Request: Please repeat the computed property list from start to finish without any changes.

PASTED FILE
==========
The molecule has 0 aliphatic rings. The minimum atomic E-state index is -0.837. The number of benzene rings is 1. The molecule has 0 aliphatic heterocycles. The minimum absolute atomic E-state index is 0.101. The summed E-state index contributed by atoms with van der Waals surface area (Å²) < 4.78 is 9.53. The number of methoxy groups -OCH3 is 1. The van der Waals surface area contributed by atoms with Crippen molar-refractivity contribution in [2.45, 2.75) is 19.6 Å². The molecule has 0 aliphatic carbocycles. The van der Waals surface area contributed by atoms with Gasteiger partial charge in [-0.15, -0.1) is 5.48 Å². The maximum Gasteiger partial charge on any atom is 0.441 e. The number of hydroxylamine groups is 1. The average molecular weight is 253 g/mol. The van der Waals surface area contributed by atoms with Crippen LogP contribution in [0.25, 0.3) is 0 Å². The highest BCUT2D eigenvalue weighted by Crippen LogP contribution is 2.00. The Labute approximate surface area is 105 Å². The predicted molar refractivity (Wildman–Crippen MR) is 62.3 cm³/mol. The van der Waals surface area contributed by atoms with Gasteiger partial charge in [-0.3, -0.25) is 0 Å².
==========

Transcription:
The molecule has 0 aliphatic rings. The minimum atomic E-state index is -0.837. The number of benzene rings is 1. The molecule has 0 aliphatic heterocycles. The minimum absolute atomic E-state index is 0.101. The summed E-state index contributed by atoms with van der Waals surface area (Å²) < 4.78 is 9.53. The number of methoxy groups -OCH3 is 1. The van der Waals surface area contributed by atoms with Crippen molar-refractivity contribution in [2.45, 2.75) is 19.6 Å². The molecule has 0 aliphatic carbocycles. The van der Waals surface area contributed by atoms with Gasteiger partial charge in [-0.15, -0.1) is 5.48 Å². The maximum Gasteiger partial charge on any atom is 0.441 e. The number of hydroxylamine groups is 1. The average molecular weight is 253 g/mol. The van der Waals surface area contributed by atoms with Crippen LogP contribution in [0.25, 0.3) is 0 Å². The highest BCUT2D eigenvalue weighted by Crippen LogP contribution is 2.00. The Labute approximate surface area is 105 Å². The predicted molar refractivity (Wildman–Crippen MR) is 62.3 cm³/mol. The van der Waals surface area contributed by atoms with Gasteiger partial charge in [-0.3, -0.25) is 0 Å².